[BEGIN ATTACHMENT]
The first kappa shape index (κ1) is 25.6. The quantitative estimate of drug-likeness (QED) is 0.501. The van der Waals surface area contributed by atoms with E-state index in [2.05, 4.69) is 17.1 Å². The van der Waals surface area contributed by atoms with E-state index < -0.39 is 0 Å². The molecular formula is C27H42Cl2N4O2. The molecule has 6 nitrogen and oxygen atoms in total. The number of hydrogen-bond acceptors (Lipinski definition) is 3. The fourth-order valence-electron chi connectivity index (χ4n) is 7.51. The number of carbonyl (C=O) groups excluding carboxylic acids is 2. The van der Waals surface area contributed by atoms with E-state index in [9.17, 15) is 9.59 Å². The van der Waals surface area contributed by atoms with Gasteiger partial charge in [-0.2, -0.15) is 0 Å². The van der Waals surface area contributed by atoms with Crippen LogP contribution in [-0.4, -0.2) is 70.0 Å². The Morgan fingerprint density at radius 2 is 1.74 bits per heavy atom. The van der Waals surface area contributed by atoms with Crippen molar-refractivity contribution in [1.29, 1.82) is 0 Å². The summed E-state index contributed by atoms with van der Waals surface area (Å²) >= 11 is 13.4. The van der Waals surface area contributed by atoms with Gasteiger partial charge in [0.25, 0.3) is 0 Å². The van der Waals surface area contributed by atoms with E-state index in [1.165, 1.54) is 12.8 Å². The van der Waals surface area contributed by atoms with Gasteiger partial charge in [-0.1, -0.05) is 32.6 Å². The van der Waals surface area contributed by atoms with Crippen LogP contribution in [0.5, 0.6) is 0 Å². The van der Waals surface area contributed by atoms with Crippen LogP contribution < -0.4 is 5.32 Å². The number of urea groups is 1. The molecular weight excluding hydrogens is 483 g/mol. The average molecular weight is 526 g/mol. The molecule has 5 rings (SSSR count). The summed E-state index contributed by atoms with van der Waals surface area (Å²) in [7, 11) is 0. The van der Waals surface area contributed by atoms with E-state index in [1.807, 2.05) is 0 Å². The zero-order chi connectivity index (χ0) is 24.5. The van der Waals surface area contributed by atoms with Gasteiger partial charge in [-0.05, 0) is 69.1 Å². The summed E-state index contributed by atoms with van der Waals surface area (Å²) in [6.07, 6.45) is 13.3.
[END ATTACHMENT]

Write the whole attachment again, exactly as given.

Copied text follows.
The first kappa shape index (κ1) is 25.6. The quantitative estimate of drug-likeness (QED) is 0.501. The van der Waals surface area contributed by atoms with E-state index in [2.05, 4.69) is 17.1 Å². The van der Waals surface area contributed by atoms with E-state index < -0.39 is 0 Å². The molecular formula is C27H42Cl2N4O2. The molecule has 6 nitrogen and oxygen atoms in total. The number of hydrogen-bond acceptors (Lipinski definition) is 3. The fourth-order valence-electron chi connectivity index (χ4n) is 7.51. The number of carbonyl (C=O) groups excluding carboxylic acids is 2. The van der Waals surface area contributed by atoms with E-state index in [9.17, 15) is 9.59 Å². The van der Waals surface area contributed by atoms with Gasteiger partial charge in [-0.2, -0.15) is 0 Å². The van der Waals surface area contributed by atoms with Crippen LogP contribution in [-0.4, -0.2) is 70.0 Å². The Morgan fingerprint density at radius 2 is 1.74 bits per heavy atom. The van der Waals surface area contributed by atoms with Crippen molar-refractivity contribution in [1.29, 1.82) is 0 Å². The summed E-state index contributed by atoms with van der Waals surface area (Å²) >= 11 is 13.4. The van der Waals surface area contributed by atoms with Gasteiger partial charge in [0.25, 0.3) is 0 Å². The van der Waals surface area contributed by atoms with E-state index in [1.165, 1.54) is 12.8 Å². The van der Waals surface area contributed by atoms with Gasteiger partial charge in [-0.1, -0.05) is 32.6 Å². The van der Waals surface area contributed by atoms with Crippen LogP contribution in [0.5, 0.6) is 0 Å². The van der Waals surface area contributed by atoms with Crippen LogP contribution < -0.4 is 5.32 Å². The number of urea groups is 1. The molecular weight excluding hydrogens is 483 g/mol. The average molecular weight is 526 g/mol. The molecule has 5 rings (SSSR count). The summed E-state index contributed by atoms with van der Waals surface area (Å²) in [7, 11) is 0. The van der Waals surface area contributed by atoms with E-state index in [1.807, 2.05) is 0 Å². The zero-order chi connectivity index (χ0) is 24.5. The van der Waals surface area contributed by atoms with Gasteiger partial charge in [-0.05, 0) is 69.1 Å². The summed E-state index contributed by atoms with van der Waals surface area (Å²) in [6.07, 6.45) is 13.3.